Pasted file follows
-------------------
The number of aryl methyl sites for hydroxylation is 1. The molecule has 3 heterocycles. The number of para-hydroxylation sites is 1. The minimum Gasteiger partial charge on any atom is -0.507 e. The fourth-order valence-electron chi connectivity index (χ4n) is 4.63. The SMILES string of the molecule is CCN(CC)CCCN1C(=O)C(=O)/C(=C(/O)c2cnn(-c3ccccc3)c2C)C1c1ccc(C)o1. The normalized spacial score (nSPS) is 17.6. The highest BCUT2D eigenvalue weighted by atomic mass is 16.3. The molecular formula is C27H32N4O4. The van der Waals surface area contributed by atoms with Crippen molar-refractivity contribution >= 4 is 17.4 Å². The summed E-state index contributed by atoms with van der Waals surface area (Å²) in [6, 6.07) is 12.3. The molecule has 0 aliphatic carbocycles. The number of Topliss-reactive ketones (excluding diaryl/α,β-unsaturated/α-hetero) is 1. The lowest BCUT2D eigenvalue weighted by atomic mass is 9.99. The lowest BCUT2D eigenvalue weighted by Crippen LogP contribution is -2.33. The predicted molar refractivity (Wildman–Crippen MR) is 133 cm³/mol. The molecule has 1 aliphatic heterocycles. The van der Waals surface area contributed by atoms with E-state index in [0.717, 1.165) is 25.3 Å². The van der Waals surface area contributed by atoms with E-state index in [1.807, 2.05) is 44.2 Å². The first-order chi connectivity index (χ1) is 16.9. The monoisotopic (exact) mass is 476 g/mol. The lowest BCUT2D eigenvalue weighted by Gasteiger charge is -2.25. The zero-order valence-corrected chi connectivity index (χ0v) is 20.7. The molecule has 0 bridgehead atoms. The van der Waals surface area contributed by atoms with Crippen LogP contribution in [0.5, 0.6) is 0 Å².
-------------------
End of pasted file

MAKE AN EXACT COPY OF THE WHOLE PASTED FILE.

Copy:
The number of aryl methyl sites for hydroxylation is 1. The molecule has 3 heterocycles. The number of para-hydroxylation sites is 1. The minimum Gasteiger partial charge on any atom is -0.507 e. The fourth-order valence-electron chi connectivity index (χ4n) is 4.63. The SMILES string of the molecule is CCN(CC)CCCN1C(=O)C(=O)/C(=C(/O)c2cnn(-c3ccccc3)c2C)C1c1ccc(C)o1. The normalized spacial score (nSPS) is 17.6. The highest BCUT2D eigenvalue weighted by atomic mass is 16.3. The molecular formula is C27H32N4O4. The van der Waals surface area contributed by atoms with Crippen molar-refractivity contribution >= 4 is 17.4 Å². The summed E-state index contributed by atoms with van der Waals surface area (Å²) in [6, 6.07) is 12.3. The molecule has 0 aliphatic carbocycles. The number of Topliss-reactive ketones (excluding diaryl/α,β-unsaturated/α-hetero) is 1. The lowest BCUT2D eigenvalue weighted by atomic mass is 9.99. The lowest BCUT2D eigenvalue weighted by Crippen LogP contribution is -2.33. The predicted molar refractivity (Wildman–Crippen MR) is 133 cm³/mol. The molecule has 1 aliphatic heterocycles. The van der Waals surface area contributed by atoms with E-state index in [0.717, 1.165) is 25.3 Å². The van der Waals surface area contributed by atoms with E-state index in [1.807, 2.05) is 44.2 Å². The first-order chi connectivity index (χ1) is 16.9. The monoisotopic (exact) mass is 476 g/mol. The lowest BCUT2D eigenvalue weighted by Gasteiger charge is -2.25. The zero-order valence-corrected chi connectivity index (χ0v) is 20.7. The molecule has 0 bridgehead atoms. The van der Waals surface area contributed by atoms with Crippen LogP contribution in [0.5, 0.6) is 0 Å².